Many academics have criticised May’s actions against international students as this move will starve the UK from both talented individuals and economic benefits.
Some students have noted that the only reason why they would want to work while studying is to help support themselves and help reduce the burden from their families as living expenses are increasing in the UK. Other students questioned the motives behind these drastic measures and called upon the PM to reconsider. Others have expressed their feeling with regards to discrimination and racism against foreign students while others have called to keep foreign skills that will help the deteriorating economy in the UK.
Twitter users along with many students expressed anger and frustration at what they perceive to be attacks on international students in the UK.
What does this mean for Malaysia?
Even though Malaysia is part of the Commonwealth, Malaysian students stand to lose their opportunities to study, work, or even enter the UK under the new rules.
Many students who have studied in the UK have shared their experience on social media. One student spoke about the whopping fees which not only burdens the students and devastates their families, but they have a direct impact on their academic performance by causing the extension of their study duration. That delay in return does not offer the students any form of reward. In fact, it adds to the already high costs and force heavier burdens onto their shoulders.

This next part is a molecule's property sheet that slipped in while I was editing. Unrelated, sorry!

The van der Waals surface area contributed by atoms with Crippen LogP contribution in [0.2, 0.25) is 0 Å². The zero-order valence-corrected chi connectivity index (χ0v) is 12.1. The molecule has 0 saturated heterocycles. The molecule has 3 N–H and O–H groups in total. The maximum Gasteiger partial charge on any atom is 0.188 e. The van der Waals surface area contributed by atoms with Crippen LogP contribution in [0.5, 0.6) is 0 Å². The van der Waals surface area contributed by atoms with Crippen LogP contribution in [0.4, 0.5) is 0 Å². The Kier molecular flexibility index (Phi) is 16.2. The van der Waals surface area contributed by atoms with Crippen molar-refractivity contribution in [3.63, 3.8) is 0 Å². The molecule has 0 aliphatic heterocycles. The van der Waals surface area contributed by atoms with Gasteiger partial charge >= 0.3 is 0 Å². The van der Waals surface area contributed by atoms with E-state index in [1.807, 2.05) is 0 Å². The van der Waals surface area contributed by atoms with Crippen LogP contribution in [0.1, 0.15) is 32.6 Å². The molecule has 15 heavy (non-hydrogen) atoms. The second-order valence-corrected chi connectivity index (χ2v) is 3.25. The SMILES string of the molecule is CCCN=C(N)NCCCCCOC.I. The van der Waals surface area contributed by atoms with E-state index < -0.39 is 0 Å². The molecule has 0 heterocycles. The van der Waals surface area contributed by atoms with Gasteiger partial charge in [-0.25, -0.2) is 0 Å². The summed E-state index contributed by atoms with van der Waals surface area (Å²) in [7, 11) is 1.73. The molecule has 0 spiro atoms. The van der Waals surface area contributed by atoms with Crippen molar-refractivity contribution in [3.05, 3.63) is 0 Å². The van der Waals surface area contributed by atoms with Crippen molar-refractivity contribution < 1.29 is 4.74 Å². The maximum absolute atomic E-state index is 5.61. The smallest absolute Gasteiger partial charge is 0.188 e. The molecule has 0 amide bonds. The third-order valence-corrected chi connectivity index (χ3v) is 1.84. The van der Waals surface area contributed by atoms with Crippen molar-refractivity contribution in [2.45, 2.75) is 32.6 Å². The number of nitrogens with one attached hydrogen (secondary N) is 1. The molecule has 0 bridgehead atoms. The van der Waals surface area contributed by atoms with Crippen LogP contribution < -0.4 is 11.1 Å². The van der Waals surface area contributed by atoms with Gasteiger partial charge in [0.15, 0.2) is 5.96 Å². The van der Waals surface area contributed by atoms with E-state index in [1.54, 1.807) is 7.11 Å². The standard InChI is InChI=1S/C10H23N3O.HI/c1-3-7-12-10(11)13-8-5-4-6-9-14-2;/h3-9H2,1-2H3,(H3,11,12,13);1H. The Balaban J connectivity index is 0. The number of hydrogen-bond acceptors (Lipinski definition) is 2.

Another student noted that not anyone can afford to study full time in the UK and relaying on part time work to support themselves, gain an experience and a good education is important. He also said that as long as he remains in the UK for an extended duration due to the expensive environment, he might as well get the most out of it. Terminating his education and returning to Malaysia seems to be out of the question as he mentioned that he came this far not to quit and go back to Malaysia and start all over again. Getting out of this predicament is proving to be a very costly feat.
Another student pointed-out that this entire crackdown is preposterous because the UK has the resources and intelligence to actually figure out which students are coming to the UK for migration reasons and who is coming for education purposes. She mentioned that since the numbers provided by the authorities in the UK indicate that only 20% of international students abuse their visa and use it as an excuse for migration, why should the rest be affected? She believes that this indicates there are intentions that stretch beyond just international students and immigration.
So is remaining in Malaysia a better option for students? Perhaps, it is time to consider the available UK choices within Malaysia.
Malaysians as international students enjoy the benefits of a strong passport that enables them to travel to other destinations around the world for various reasons including education. Many nations do not have this kind of benefit. Additionally, an overwhelming number of nations, including Malaysia, do not have the economic power to support their students in these difficult times.
Many talents wish and hope to explore and enhance their capabilities in various academic fields and they believe that an education from the UK can provide the opportunities they need. However, they still cannot afford to study in the UK.
But hope still exist with countries like Malaysia that provides an alternative for a cheaper environment with a UK education that can open the doors of a brighter future. These alternatives come in the form of branch campuses of renowned UK universities.
Source: The Independent.